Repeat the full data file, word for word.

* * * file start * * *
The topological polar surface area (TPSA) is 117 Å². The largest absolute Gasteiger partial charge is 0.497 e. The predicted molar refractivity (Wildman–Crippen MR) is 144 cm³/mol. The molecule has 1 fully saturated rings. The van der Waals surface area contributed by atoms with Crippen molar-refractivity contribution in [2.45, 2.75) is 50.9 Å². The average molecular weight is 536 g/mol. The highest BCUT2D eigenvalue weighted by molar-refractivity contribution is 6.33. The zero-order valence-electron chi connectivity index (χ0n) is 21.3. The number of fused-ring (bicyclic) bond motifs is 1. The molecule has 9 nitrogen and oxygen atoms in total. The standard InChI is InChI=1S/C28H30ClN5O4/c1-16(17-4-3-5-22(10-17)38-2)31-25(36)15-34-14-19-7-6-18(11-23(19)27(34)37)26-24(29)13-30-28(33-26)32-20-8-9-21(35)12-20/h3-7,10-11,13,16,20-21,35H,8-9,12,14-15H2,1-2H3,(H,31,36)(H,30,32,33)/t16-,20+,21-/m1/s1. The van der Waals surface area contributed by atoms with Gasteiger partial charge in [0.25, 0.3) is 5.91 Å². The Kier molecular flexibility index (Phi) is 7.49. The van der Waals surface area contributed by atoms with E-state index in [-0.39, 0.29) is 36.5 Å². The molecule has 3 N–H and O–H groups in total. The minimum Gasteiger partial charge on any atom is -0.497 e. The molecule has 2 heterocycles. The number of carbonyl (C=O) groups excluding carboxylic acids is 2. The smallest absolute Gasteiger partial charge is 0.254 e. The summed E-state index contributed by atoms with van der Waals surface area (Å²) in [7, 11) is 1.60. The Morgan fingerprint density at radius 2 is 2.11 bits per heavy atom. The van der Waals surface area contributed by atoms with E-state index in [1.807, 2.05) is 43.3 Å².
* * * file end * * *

The topological polar surface area (TPSA) is 117 Å². The largest absolute Gasteiger partial charge is 0.497 e. The predicted molar refractivity (Wildman–Crippen MR) is 144 cm³/mol. The molecule has 1 fully saturated rings. The van der Waals surface area contributed by atoms with Crippen molar-refractivity contribution in [2.45, 2.75) is 50.9 Å². The average molecular weight is 536 g/mol. The highest BCUT2D eigenvalue weighted by molar-refractivity contribution is 6.33. The zero-order valence-electron chi connectivity index (χ0n) is 21.3. The number of fused-ring (bicyclic) bond motifs is 1. The molecule has 9 nitrogen and oxygen atoms in total. The standard InChI is InChI=1S/C28H30ClN5O4/c1-16(17-4-3-5-22(10-17)38-2)31-25(36)15-34-14-19-7-6-18(11-23(19)27(34)37)26-24(29)13-30-28(33-26)32-20-8-9-21(35)12-20/h3-7,10-11,13,16,20-21,35H,8-9,12,14-15H2,1-2H3,(H,31,36)(H,30,32,33)/t16-,20+,21-/m1/s1. The van der Waals surface area contributed by atoms with Gasteiger partial charge in [0.25, 0.3) is 5.91 Å². The Kier molecular flexibility index (Phi) is 7.49. The van der Waals surface area contributed by atoms with E-state index in [-0.39, 0.29) is 36.5 Å². The molecule has 3 N–H and O–H groups in total. The minimum Gasteiger partial charge on any atom is -0.497 e. The molecule has 2 heterocycles. The number of carbonyl (C=O) groups excluding carboxylic acids is 2. The smallest absolute Gasteiger partial charge is 0.254 e. The summed E-state index contributed by atoms with van der Waals surface area (Å²) in [7, 11) is 1.60. The Morgan fingerprint density at radius 2 is 2.11 bits per heavy atom. The van der Waals surface area contributed by atoms with E-state index in [1.807, 2.05) is 43.3 Å².